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Members of America’s largest airline have a new carrier on which they can earn frequent flyer benefits. Last week, American Airlines partnered up with China Southern, the largest carrier in Asia by fleet size and revenue, to offer reciprocal frequent flyer benefits to loyalty program members.

Moving forward, AAdvantage members are now able to earn and spend miles on China Southern while Sky Pearl Club members can expect the same treatment on American.

Notably, frequent flyers will also be able to earn miles when booking direct through the other carrier — not just on codeshare flights or when connecting through from one to the other. That’s great news for customers who want deeper reach into China with all of their frequent flyer benefits. But it also resurfaces the question: Why doesn’t China Southern flat-out join the Oneworld alliance?

— Grant Martin, Business of Loyalty Editor

Skift Stories and More Expert Insight

Millennium Hotels Relaunches a Simplified Loyalty Program: London-based Millennium Hotels & Resorts has a new loyalty program. Called My Millennium, the new program takes a simplified approach to loyalty by offering only a single tier of membership and a limited spectrum of perks and partnerships.

American Airlines and China Southern Launch Frequent Flyer Partnership: Despite repeated claims from all sides that China Southern has no interest in joining the Oneworld alliance, American Airlines and Asia’s largest carrier are moving forward with a frequent flyer partnership. The new arrangement announced Wednesday will allow American’s AAdvantage and China Southern’s Sky Pearl Club members the ability to earn and redeem miles on each other’s flights.

How Marriott Plans to Supercharge Growth Starting With 1,700 New Hotels in 3 Years: Marriott International is already considered, by and large, to be the world’s largest hotel company, with more than 6,900 hotels worldwide spread out over 30 brands, but the 90-year-old company isn’t done growing.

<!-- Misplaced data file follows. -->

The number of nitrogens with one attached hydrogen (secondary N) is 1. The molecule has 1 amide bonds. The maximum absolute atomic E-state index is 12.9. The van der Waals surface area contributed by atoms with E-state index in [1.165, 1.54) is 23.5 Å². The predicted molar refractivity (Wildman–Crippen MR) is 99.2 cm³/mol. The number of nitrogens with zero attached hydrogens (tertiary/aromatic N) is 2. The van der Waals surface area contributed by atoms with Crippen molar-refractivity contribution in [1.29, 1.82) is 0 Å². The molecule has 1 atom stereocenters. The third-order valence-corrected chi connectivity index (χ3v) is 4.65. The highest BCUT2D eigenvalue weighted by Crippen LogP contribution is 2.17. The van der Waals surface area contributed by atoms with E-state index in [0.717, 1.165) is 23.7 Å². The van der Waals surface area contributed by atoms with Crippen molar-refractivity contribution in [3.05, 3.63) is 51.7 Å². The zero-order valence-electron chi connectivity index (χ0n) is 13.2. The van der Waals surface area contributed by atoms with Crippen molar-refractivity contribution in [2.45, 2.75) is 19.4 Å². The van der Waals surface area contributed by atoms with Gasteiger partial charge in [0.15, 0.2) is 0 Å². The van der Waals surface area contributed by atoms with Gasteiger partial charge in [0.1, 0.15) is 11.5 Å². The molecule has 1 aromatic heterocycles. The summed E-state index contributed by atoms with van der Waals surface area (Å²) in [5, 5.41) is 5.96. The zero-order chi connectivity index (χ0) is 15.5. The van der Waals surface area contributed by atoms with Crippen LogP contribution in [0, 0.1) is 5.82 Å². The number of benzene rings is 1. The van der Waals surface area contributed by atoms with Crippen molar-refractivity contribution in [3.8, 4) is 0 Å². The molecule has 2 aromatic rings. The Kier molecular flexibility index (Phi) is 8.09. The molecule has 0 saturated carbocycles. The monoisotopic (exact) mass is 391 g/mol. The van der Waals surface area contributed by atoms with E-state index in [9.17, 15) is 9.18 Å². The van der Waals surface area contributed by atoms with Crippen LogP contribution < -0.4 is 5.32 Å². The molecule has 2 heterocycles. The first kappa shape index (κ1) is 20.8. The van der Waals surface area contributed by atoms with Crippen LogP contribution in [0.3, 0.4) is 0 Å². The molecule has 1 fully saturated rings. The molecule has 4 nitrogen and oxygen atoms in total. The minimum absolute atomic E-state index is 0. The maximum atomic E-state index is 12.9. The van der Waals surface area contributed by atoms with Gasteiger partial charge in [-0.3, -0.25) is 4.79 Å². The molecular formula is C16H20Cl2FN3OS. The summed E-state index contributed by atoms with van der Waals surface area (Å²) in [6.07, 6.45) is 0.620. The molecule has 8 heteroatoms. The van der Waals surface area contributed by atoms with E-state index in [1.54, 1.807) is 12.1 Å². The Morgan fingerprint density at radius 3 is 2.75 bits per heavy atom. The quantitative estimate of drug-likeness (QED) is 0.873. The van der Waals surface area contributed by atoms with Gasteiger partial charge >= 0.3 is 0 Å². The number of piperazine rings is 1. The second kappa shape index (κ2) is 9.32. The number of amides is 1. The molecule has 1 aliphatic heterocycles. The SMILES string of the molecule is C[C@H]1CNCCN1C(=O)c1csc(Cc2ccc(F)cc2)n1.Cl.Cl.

Cathay Pacific Mines Passenger Data to Deliver Premium Service: Cathay Pacific is mining the data of its business class customers so they’ll keep spending with the airline.

What Marriott’s CEO Had to Say About Airbnb, Amazon and Google: Marriott International isn’t content to “stand still.” That was the overarching theme of Marriott President and CEO Arne Sorenson’s opening presentation at the company’s biannual investor day in New York.

British Airways Updates Its Business Class Seat and Adds a Privacy Door: British Airways unveiled the business class seat it’s counting on to fend off Virgin Atlantic and other rivals in markets including London-New York, the world’s most lucrative route for corporate travel.

JetBlue Commits to Fleet-Wide Seatback Entertainment: Seatback entertainment is expensive, it’s heavy, and, when it doesn’t work, it’s been known to drive passengers and crew members nuts. But, for JetBlue, at the very least, it’s here to stay.

Tim Hortons Launches Rewards Program — Here’s How It Compares to the Competition: Tim Hortons kicked off its Tims Rewards program Wednesday, adding one more coffee loyalty program to several others already offered.

Starbucks Revamps Its Rewards to Keep Customers Coming Back: Starting on April 16, the Starbucks Rewards loyalty program is getting a makeover, allowing members to earn Stars — aka rewards points — sooner, and use those points to buy more items than before.

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Skift Business of Loyalty Editor Grant Martin [] curates the Skift Business of Loyalty newsletter. Skift emails the newsletter every Monday.

Photo Credit: American Airlines at Norfolk International Airport on July 15, 2018. Tomas Del Coro / Flickr